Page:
Archive for the ‘b&w’ Category
Arthur Lipsett pieces together his visions of this fragmented world from odds and ends, even leftovers, from other people’s photography and sound recording. By juxtaposing his snippets of “found film” with snatches of comment or dialogue echoing the banality of human communication, Lipsett shows the emptiness of much of what we say or do. N-Zone is one man’s surrealist sampler of the human condition.
Meshes of the Afternoon (1943) music by Teiji Itō added 1952
Much like Cocteau’s La Belle et La Bête , which came three years after this short, this piece pivoted on the repetition of certain objects. Through the rondo-like succession of imagery, these objects are instilled with emotional significance.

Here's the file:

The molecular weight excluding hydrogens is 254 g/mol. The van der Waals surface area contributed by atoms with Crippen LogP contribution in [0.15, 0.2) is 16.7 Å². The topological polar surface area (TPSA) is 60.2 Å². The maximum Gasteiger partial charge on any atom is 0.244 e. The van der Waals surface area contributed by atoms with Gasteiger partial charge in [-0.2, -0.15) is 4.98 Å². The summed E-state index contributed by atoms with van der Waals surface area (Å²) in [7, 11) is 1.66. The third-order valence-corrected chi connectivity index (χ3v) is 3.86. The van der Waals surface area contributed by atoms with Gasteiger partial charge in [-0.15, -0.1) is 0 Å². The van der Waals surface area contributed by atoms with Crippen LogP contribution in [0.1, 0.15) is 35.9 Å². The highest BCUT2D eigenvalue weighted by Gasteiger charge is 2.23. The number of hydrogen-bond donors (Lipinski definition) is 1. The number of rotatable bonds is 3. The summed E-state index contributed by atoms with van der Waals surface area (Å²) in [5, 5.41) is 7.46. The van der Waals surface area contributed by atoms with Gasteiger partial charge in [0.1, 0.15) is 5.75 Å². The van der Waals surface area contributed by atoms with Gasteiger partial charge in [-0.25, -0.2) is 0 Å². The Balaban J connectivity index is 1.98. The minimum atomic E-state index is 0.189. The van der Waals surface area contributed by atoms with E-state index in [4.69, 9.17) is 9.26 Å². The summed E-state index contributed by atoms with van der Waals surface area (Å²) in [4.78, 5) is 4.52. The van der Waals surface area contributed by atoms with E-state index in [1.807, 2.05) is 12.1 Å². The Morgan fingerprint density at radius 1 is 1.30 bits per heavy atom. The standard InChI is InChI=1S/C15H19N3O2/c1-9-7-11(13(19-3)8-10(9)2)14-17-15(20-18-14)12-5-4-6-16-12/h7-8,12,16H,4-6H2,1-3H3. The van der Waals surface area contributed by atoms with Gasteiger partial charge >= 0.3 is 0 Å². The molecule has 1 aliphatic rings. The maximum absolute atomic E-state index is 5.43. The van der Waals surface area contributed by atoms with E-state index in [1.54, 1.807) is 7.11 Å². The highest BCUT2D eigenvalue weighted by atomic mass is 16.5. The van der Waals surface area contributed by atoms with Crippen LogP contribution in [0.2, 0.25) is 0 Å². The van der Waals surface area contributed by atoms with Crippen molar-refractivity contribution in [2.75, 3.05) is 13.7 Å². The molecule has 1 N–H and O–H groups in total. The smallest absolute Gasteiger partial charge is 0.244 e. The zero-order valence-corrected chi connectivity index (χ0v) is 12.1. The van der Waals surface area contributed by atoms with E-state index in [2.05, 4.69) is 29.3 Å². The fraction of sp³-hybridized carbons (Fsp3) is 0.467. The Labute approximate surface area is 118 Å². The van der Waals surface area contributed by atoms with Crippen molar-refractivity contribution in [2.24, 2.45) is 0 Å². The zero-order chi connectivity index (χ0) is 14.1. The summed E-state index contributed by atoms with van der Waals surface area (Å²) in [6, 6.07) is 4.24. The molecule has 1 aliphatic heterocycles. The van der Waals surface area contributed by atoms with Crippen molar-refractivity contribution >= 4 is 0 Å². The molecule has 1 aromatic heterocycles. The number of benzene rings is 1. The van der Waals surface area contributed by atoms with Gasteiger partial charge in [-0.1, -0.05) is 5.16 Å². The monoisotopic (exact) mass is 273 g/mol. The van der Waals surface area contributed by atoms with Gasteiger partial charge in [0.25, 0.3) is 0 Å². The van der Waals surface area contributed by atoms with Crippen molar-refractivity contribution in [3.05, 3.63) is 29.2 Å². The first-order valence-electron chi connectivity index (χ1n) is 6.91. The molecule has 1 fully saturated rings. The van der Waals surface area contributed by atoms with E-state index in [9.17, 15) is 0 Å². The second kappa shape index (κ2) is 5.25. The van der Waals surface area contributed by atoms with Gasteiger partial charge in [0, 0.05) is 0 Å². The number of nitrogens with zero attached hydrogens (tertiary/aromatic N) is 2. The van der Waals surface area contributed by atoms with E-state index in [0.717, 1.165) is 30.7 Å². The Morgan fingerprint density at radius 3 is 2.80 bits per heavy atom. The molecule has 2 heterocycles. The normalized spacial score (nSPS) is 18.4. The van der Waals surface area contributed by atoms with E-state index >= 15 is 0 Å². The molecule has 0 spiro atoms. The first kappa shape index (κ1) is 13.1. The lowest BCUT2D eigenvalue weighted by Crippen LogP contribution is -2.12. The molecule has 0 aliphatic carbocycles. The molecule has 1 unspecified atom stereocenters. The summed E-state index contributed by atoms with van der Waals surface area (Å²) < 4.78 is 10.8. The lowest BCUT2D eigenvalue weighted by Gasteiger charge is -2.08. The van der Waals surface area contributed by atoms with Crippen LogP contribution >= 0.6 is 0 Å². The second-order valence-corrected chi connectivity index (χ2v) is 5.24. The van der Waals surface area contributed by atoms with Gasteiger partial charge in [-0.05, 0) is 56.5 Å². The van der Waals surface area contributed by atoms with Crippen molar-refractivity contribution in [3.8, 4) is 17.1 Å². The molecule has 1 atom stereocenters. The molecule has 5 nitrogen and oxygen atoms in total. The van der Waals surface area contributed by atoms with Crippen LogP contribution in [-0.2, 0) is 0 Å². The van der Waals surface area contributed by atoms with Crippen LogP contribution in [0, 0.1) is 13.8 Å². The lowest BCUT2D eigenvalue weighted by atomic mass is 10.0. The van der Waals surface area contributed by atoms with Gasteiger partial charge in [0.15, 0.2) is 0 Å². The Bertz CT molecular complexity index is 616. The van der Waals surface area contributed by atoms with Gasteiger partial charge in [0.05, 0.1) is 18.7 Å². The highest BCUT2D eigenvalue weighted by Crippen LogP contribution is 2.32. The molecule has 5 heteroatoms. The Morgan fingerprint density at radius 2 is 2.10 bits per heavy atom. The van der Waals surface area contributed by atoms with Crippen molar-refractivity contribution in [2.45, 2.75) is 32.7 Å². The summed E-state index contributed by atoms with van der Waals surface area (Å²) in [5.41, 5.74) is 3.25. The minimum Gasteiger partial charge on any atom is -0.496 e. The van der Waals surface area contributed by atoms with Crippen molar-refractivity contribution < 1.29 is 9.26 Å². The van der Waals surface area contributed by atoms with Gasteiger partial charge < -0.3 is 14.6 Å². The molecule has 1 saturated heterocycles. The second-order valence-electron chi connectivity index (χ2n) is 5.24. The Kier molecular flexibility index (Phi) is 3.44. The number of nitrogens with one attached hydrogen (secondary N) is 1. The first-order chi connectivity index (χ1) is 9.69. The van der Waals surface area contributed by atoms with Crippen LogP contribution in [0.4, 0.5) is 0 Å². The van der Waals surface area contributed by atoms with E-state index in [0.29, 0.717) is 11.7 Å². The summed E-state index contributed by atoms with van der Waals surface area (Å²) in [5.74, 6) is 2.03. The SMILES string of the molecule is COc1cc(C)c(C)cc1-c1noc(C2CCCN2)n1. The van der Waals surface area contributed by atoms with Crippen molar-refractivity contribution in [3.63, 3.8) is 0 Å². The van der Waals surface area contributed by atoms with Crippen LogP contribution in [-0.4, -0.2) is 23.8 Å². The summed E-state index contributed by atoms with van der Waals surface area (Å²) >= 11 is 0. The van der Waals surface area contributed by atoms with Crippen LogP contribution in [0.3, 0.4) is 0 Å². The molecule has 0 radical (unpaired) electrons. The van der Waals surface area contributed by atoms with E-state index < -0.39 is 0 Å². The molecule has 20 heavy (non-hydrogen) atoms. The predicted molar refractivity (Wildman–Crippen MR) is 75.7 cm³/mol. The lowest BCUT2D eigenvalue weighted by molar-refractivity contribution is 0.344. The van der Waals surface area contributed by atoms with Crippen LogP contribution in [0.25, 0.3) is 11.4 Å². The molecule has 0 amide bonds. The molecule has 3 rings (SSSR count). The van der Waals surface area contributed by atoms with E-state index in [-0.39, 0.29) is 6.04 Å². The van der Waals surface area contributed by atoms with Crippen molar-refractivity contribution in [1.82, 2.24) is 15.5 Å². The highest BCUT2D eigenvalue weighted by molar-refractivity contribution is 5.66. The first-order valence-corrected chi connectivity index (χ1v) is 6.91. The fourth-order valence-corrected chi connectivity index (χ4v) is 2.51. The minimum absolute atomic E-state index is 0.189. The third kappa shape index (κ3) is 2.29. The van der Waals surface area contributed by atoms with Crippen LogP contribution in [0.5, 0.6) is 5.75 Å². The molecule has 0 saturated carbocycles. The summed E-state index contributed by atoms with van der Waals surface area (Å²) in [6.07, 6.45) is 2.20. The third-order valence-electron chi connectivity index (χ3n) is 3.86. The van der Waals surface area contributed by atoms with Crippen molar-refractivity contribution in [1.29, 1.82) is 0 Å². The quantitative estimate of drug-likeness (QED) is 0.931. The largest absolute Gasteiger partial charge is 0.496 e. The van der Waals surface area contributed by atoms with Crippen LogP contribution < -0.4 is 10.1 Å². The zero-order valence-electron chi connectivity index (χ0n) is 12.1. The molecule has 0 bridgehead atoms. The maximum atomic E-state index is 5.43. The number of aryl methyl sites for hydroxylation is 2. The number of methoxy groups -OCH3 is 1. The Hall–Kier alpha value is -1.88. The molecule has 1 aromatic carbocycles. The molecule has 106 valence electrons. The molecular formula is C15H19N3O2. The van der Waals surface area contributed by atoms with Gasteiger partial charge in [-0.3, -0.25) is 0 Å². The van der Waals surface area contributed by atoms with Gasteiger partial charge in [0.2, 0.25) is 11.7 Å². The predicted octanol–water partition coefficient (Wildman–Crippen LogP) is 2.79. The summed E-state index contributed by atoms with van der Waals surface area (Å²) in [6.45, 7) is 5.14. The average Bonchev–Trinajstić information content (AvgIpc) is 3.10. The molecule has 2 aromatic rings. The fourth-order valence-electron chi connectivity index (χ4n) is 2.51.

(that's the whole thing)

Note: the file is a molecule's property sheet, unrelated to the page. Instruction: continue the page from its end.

The cinematography by Deren’s Czech husband Alexander Hammid is skillful and effectively disorienting. It is all the more impressive when the limited budget the pair was working on is taken into account. His focus and composition were excellent, and his perspective was obviously sensitive to Deren’s vision.
9 years after the filming, Teiji Itō produced a minimal score for the piece at the age of 17. Through the use of semitones between what sounds like a human voice humming and a bowed bass note, the pressure of the unresolved diminished unison adds great tension to the short. The semitones paired with the staccato percussion speaks as much of Itō’s sensitivity to Deren’s vision as the cinematography spoke of Hammid’s. It is no wonder that Deren and Itō were later married.
Side note: Looks like Kate Bush much?
Der heilige Berg
Weimar Republic, 106 min
^ Riefenstahl’s debut